With Housing Costs Soaring, World Cities Watch as Berlin Freezes Rents
Berlin’s governing parties struck a deal to freeze rents in the German capital for five years, marking one of the most radical plans to tackle spiraling housing costs in a major city.
The German capital’s aggressive efforts to clamp down on rent increases have sparked interest in cities from Amsterdam to New York. While renters’ groups in Munich are pushing for a six-year freeze, other German cities have yet to follow Berlin’s lead amid concerns that the action could complicate the development of new homes.
The deal between Berlin’s Social Democrats, Greens and the Left party paves the way for the city’s legislature to approve the measures this week before bringing them into force in the first quarter of 2020. The final agreement was hashed out over a two-day marathon late last week after months of talks.
“We’re entering new territory,” Mayor Michael Mueller said. “Others talk about it, but we’re actually doing it.”
The initiative put forward by the Left party’s Katrin Lompscher, head of urban development and housing in the city’s Senate, is intended to ease the burden on tenants after a property boom caused rents to double over the past decade. The political intervention has spooked investors as a separate campaign attempts to force Berlin’s government to expropriate properties from large landlords.
One of the biggest losers has been Deutsche Wohnen SE, Berlin’s largest apartment owner. The company has lost about a fifth of its market value since the rent-freeze plan was announced in June. The shares dropped as much as 4.6% on Monday and were down 2.1% at 9:44 a.m. Vonovia SE, Germany’s largest property company, fell as much as 1.6%.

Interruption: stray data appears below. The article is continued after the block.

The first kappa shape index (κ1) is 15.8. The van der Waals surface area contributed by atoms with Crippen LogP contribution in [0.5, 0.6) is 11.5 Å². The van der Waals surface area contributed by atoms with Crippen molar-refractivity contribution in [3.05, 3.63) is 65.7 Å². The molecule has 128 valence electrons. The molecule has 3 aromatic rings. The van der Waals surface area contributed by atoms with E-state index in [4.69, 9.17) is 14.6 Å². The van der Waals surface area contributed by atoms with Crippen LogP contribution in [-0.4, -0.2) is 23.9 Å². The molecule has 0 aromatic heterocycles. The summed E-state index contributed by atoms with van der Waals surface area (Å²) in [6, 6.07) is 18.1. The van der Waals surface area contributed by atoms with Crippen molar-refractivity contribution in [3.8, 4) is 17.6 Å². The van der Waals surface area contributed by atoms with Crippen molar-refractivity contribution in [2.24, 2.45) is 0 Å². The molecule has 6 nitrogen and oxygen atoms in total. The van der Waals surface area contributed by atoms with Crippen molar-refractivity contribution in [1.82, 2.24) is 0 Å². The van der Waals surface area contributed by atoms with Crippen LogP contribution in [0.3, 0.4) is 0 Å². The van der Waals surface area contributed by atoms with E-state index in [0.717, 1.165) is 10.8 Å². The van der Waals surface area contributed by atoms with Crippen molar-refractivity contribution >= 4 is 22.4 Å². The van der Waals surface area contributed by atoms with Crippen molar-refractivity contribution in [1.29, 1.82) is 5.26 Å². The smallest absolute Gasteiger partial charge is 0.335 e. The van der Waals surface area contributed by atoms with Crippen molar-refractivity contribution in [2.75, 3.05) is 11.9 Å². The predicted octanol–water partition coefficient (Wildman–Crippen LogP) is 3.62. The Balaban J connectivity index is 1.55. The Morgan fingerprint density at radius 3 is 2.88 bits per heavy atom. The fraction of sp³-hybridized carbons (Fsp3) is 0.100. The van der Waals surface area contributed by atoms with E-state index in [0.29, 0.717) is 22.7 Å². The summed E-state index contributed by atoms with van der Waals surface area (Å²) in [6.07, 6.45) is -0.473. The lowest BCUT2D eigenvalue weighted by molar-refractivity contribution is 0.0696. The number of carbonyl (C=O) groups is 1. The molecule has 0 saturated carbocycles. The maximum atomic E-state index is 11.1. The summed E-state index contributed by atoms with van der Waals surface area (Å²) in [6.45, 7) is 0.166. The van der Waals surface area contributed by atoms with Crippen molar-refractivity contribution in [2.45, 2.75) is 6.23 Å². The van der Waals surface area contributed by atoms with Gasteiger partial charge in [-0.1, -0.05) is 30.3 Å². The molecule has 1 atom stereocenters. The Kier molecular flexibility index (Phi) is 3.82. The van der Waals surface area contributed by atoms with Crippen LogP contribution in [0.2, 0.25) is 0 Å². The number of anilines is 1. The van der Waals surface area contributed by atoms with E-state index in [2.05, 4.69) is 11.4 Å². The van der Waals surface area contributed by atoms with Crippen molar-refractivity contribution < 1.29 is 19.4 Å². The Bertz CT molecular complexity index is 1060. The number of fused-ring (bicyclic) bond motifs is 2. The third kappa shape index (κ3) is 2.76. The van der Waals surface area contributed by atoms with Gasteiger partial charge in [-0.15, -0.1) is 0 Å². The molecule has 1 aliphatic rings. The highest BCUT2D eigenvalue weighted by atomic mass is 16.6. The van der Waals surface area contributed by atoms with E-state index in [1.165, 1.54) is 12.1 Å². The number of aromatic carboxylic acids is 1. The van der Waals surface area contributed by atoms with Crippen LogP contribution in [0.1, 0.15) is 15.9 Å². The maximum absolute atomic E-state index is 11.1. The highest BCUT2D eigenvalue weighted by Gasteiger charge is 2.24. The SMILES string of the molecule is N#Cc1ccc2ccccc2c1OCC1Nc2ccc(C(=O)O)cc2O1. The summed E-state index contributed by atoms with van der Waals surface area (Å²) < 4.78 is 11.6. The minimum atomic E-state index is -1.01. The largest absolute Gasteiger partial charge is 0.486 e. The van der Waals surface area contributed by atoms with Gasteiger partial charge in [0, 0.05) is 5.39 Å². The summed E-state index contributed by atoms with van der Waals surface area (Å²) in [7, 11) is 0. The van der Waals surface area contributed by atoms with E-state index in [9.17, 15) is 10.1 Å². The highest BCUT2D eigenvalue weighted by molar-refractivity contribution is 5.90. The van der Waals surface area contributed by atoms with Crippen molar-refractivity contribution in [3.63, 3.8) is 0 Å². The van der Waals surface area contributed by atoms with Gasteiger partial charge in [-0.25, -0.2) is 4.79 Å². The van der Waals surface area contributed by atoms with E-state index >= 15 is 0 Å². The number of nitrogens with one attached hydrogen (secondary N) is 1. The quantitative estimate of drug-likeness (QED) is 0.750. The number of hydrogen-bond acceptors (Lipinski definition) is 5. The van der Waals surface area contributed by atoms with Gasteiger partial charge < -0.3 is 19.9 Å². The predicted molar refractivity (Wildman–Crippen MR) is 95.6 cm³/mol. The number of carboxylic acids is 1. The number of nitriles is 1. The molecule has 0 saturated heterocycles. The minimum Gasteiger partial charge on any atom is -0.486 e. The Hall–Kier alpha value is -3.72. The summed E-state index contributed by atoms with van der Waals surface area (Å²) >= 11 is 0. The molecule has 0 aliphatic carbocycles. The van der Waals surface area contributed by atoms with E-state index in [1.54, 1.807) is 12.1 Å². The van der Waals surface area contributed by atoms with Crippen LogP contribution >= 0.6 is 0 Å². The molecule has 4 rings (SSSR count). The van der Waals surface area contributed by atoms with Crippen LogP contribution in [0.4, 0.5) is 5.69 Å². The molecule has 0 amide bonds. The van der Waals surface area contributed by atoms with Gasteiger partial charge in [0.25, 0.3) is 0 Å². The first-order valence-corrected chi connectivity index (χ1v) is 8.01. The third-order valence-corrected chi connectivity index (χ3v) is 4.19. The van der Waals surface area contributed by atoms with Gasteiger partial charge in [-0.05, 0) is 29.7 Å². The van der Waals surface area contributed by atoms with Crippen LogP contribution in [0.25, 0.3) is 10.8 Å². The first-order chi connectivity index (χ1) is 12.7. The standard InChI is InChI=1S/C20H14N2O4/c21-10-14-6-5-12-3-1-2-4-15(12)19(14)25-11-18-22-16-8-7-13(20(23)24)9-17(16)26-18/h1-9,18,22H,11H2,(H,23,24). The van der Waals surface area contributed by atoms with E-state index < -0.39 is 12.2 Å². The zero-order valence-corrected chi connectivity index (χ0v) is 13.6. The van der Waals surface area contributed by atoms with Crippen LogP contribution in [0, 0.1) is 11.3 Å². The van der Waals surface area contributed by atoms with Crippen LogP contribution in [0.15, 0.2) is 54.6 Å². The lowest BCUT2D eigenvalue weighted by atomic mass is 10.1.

Berlin isn’t alone in contending with skyrocketing rental prices and a shortage of affordable housing. Spain’s Socialist government pushed through a cap on rent increases earlier this year, and New Yorkers won historic rental protections from the Democrat-controlled state legislature.
Germany’s largest city will allow landlords to impose an annual inflation-related rent increase of 1.3% from 2022 and will enable tenants paying excessively high rents to claim a reduction under certain conditions. The legislation, expected to be approved by the Senate on Tuesday, also permits small increases to cover renovation work.
The negotiations proceeded amid concern some of the proposals might not be constitutional. Mueller said he’s confident the measures could withstand legal challenges.
Other German cities recoiled at the development. Hamburg’s mayor, Peter Tschentscher, said the only way to avoid further rent increases is to build enough properties to keep pace with demand. Enforced sales and rent freezes will only deter investors from investing in new homes, he said to the Sunday edition of the Frankfurter Allgemeine Zeitung.
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